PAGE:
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EC October 2020 coverWorldwide the coronavirus pandemic has raised the level of environmental awareness and seen a clear focus on renewable energy and energy efficiency emerging to support climate change mitigation measures and a cleaner and healthier environment.

We have seen the European Green Deal take form and win the commitment of the EU member states to making Europe climate neutral by 2050.

In Africa many countries recognise the need to increase the use of renewable energy sources, to extend access to electricity through distributed energy systems at mini and micro grid scale, and to optimise energy management.

There is a recognition too, that the drive to develop renewable energy, as well as investment in infrastructure, innovation and the circular economy has the potential to boost post-pandemic economic recovery, globally.

In South Africa, the focus for new power generation capacity is primarily on renewables. The procurement of 11 813 MW of additional power supply capacity recently approved by NERSA signals a significant first step in implementing the country’s power infrastructure development plan set out in the IRP2019. The IRP2019 envisages 17 742 MW of wind energy, providing more than 22% of the country’s total installed capacity by 2030, and some 8 288 MW of solar PV energy, contributing more than 10% of the total energy mix. Own use energy generation installations would add to this.

For the feature on Energy management + the industrial environment in this issue, Electricity+Control interviewed Malvin Naicker, newly appointed MD for Hitachi ABB Power Grids - Sub-Saharan Africa, about the company’s vision, its operations, and his mandate to grow the business in the region.

Another leader in power solutions, Cummins, looks at emerging trends in energy management in the growing data centres sector. Significant users of energy globally, data centres are demonstrating effective ways of accessing renewable energy sources and managing energy usage efficiently.

In this issue we also feature Industry 4.0 and the Industrial Internet of Things (IIoT). In something of an overlap, it is interesting to note how digitalisation and digital technologies are increasingly being advocated for effective management of the power grid and distributed energy systems. And how automated control technologies can be put to use – as in the case study of a biomass energy plant on a buffalo mozzarella farm in Italy – to fine tune the supply of energy from the farm to the grid, providing an additional revenue stream for the farm.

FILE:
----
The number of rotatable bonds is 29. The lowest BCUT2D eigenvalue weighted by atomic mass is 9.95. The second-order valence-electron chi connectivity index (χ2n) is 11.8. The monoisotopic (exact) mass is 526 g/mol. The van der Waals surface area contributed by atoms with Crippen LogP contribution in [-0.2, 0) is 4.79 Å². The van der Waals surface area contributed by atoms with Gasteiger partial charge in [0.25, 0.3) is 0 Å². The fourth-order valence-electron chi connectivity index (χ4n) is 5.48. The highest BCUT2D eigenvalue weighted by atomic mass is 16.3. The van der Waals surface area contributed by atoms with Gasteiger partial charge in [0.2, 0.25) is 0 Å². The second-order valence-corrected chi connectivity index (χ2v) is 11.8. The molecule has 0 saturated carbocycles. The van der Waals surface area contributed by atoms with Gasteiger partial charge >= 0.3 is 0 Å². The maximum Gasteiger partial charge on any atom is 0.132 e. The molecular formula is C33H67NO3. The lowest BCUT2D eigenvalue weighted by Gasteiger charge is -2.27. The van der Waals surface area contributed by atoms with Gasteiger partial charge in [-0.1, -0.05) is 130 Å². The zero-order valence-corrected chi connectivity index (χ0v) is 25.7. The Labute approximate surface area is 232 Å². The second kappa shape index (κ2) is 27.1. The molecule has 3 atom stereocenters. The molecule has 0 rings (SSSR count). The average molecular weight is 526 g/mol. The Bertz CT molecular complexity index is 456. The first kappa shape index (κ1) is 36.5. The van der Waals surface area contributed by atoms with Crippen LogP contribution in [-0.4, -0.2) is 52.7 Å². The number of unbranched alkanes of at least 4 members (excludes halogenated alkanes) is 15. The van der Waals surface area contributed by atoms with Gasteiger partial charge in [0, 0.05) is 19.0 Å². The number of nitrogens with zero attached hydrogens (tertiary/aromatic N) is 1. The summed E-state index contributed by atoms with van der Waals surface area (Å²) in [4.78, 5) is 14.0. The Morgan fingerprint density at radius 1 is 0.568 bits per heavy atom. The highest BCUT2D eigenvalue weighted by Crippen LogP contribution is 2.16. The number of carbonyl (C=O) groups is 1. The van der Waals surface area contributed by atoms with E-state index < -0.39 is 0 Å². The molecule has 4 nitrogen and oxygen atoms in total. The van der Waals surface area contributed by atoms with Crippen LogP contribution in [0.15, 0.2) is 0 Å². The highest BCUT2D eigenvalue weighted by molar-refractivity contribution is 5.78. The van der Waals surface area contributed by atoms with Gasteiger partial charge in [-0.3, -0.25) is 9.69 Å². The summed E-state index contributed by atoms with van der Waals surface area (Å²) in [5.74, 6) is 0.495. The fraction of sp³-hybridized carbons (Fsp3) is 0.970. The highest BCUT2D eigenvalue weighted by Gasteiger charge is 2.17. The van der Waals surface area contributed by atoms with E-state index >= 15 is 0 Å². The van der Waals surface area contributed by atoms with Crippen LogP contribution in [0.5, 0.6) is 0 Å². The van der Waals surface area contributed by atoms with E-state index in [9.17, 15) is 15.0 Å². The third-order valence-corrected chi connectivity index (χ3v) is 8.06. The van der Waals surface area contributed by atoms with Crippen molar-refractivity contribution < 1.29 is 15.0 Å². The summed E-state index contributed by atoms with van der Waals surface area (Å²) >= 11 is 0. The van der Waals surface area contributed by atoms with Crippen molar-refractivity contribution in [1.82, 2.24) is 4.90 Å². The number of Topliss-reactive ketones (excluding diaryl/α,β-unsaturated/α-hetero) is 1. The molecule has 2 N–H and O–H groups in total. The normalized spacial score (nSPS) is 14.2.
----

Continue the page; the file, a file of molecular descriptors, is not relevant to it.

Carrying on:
Another trend emerging in Industry 4.0 and IIoT sees the development of digital ecosystems where different suppliers are collaborating to deliver the software, services and adaptable technologies that customers need. It seems that collaboration is key to IIoT. This is evident, for example, in the way in which Mendix Industrial Edge services extend Siemens Digital Industries’ Xcelerator™ portfolio to help users build customised solutions, enabling them to access the data they need from the factory floor.

In Measurement + instrumentation VEGA highlights the advantages of 80 GHz radar level measurement in the pre-processing of alternative fuels for cement production – a particularly harsh operating environment.

And in the feature on Safety of plant, equipment and people, we see how the current pandemic, despite all its severe negatives, has also spurred innovation. South African company Giantlight has developed new products that use UV-C light to clean the air and surfaces of coronavirus pathogens in any given space. The air scrubber and surface cleaner can be used in industrial applications as well as commercial and public facilities, among others.

Click here to download and read this issue in PDF format.

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Editor
Leigh Darroll
Email: ec@crown.co.za
Phone: +27 11 622-4770
Fax: +27 11 615-6108

Advertising Manager
Heidi Jandrell
Email: heidij@crown.co.za
Phone: +27 11 622-4770
Fax: +27 11 615-6108


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Crown Publications, one of South Africa’s largest business-to-business publishing houses, came into existence in 1986. Since then, the company has grown from producing a single magazine, Electricity SA (renamed Electricity+Control), to publishing six monthly magazines, three quarterlies, and a number of engineering handbooks.

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